Berlin’s Digital Hardcore Recordings produced a whole host of amazing bands with one aim – to reimagine the anarchic, angry spirit of punk through electronica. They were political, advocating the revolutionary overthrow of capitalism, their members spanned race and gender and more importantly, they were responsible for many great records.
The label’s figureheads were Atari Teenage Riot, who used the money from an aborted major label deal with Phonogram to set up DHR, a move that could have been lifted straight from the plot of ‘The Great Rock ’N’ Roll Swindle’. In their wake came fellow signings EC8OR, Bomb 20, Cobra Killer, Shizuo, Christoph De Babalon, Lolita Storm, and Fidel Villeneuve among others. All the label’s acts were united in a common musical language of hazy, distorted noise via every influence from hip hop and gabber to 60s girl groups and ambient.
All four members of Atari Teenage Riot released solo albums too, and while Alec Empire, Hanin Elias and Nic Endo’s efforts all offer much to enjoy, ‘Black Ark’ is in a league of its own.
Karl Böhm was ATR’s MC and as Crack he was a whirlwind of rage when they appeared at London’s Garage club and later, at the request of John Peel and with Björk among the audience, at the Queen Elizabeth Hall. But this record is closer to the Swazi-born Böhm’s own personality – introspective, shy, and choosing his words carefully.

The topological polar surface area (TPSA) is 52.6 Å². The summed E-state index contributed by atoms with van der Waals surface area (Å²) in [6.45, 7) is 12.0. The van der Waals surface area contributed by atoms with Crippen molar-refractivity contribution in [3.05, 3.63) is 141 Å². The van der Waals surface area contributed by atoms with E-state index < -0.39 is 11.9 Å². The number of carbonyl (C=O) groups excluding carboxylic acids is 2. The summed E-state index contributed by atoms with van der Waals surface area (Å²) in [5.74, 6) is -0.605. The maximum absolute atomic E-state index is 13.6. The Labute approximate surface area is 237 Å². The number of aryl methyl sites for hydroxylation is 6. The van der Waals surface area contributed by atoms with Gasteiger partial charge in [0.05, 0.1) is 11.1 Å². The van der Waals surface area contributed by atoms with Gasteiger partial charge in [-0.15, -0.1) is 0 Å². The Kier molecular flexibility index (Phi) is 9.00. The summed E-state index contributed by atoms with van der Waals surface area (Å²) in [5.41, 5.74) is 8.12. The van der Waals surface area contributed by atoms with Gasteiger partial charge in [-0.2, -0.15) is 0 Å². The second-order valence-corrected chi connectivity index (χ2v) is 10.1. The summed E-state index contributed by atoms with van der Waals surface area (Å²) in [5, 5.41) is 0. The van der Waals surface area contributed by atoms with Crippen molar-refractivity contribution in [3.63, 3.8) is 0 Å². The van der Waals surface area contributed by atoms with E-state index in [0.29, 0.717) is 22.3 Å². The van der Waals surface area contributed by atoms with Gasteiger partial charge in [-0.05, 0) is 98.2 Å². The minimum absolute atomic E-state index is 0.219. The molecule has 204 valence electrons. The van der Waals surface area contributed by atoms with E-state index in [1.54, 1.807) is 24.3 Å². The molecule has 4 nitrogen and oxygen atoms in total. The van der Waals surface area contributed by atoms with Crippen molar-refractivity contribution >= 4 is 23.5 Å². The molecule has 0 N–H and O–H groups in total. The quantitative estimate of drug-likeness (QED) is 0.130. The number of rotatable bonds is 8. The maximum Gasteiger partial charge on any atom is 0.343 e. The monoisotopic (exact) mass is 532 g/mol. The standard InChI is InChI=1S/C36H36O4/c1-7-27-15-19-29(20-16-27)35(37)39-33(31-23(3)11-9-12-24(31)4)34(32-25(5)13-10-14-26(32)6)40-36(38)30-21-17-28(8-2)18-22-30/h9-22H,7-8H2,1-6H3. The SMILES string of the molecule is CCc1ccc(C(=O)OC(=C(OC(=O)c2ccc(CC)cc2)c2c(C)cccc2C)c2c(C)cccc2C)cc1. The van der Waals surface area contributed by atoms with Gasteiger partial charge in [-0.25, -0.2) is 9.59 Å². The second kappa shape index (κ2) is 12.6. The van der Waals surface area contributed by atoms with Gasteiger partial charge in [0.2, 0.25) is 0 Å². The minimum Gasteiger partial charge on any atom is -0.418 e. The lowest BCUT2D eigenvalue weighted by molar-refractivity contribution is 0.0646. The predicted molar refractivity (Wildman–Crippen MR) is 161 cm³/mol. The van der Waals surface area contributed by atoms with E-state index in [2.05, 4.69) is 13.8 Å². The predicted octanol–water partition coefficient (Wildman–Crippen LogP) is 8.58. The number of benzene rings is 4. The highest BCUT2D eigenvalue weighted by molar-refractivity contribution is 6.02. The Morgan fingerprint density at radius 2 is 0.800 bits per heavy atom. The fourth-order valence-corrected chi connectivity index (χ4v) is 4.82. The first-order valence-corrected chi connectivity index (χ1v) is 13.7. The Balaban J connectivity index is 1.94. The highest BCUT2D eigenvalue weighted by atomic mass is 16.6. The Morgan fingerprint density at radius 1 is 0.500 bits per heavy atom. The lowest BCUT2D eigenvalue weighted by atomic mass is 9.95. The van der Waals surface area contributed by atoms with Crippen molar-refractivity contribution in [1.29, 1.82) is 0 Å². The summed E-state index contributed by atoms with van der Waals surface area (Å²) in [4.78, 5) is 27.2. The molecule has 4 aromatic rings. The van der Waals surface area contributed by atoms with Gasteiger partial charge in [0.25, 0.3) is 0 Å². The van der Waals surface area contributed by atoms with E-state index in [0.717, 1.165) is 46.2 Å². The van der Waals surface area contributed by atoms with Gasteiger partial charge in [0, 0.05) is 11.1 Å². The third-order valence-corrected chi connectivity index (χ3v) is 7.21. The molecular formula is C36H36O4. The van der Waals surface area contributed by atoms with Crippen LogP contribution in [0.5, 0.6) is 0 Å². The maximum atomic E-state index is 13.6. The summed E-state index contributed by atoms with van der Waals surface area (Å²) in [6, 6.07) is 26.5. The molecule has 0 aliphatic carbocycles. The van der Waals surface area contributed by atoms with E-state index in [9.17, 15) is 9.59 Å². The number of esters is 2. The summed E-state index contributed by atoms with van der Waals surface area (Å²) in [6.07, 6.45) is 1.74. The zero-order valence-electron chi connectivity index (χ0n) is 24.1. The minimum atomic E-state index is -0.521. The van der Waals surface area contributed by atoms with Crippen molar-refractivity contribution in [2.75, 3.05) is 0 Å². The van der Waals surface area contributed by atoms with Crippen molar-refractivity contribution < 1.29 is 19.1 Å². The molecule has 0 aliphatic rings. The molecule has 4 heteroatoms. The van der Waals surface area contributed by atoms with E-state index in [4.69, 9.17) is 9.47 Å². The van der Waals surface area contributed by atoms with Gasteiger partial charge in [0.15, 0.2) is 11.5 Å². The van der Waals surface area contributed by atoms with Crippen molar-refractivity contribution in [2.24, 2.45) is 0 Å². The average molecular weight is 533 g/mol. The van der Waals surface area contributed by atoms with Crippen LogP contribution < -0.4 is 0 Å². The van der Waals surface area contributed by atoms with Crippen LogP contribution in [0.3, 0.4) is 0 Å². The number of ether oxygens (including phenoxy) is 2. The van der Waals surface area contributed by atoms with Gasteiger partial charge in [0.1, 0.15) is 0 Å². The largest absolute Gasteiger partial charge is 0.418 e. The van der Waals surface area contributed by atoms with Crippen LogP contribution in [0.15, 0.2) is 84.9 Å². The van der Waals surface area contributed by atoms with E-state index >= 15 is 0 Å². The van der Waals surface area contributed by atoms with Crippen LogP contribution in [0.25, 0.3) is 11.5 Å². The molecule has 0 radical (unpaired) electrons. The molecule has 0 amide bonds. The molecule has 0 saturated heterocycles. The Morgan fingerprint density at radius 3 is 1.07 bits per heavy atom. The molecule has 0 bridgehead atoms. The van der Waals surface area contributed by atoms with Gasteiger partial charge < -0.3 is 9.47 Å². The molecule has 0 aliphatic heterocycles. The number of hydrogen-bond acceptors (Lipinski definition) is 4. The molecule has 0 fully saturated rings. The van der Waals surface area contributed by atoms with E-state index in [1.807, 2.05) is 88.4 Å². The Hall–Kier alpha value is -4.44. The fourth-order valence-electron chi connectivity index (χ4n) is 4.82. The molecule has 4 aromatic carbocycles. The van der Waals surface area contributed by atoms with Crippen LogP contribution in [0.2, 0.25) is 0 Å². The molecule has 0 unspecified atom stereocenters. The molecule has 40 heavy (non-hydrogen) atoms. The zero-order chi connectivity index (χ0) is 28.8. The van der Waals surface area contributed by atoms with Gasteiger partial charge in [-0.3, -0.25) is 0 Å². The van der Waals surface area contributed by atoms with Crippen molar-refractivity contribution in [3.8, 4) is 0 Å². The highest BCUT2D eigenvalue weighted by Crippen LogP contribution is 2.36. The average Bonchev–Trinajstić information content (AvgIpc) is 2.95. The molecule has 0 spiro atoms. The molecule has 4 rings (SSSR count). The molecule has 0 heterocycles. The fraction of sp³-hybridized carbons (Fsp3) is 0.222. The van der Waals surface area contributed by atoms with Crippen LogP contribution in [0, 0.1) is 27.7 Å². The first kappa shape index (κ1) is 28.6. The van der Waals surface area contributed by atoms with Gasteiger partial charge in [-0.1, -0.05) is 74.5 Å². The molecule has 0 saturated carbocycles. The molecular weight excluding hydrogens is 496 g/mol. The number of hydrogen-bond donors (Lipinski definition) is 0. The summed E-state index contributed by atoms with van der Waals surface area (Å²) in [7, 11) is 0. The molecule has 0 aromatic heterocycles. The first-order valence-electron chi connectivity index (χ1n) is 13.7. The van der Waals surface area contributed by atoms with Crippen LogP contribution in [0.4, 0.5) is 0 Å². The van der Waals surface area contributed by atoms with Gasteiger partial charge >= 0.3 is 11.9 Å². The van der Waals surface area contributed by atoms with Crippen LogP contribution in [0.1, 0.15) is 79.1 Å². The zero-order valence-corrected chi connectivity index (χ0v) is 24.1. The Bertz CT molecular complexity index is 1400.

Likewise, ‘Black Ark’ feels like a tumultuous outpouring from deep within. There’s no sign of his vocals, relying instead on dislocated sampled voices, from a soul singer wailing “Oh boy” in sorrowful desperation on the opening ‘If You Mess With Me!’, to the threatening Yardie chat of ‘Gangsta’. It’s gloriously gritty and lo-fi, sometimes driven by the pendulum swing of a drum machine, at others by degraded junglist Amen breaks careering off at top speed. A rough diamond of an album, certainly, but ultimately one that’s dripping in expression and humanity.
It’s easy these days to read the fact that he was suffering from psychosis into the record’s world weary, sometimes desolate grooves. Crack temporarily retired from ATR’s live line up late in 1999 after an incident when he attempted to exit a plane during take off. He was working on a follow up to ‘Black Ark’ when, in September 2001, at the age of 30, he was found dead in his Berlin flat having consumed a large quantity of medication.
It was a tragic waste of a unique talent, a talent whose full potential was only beginning to be realised. But at least he left us this, an album to turn to for solace when the black clouds gather, and perhaps the ultimate proof that electronic music can be every bit as passionate and raw as any other form of music.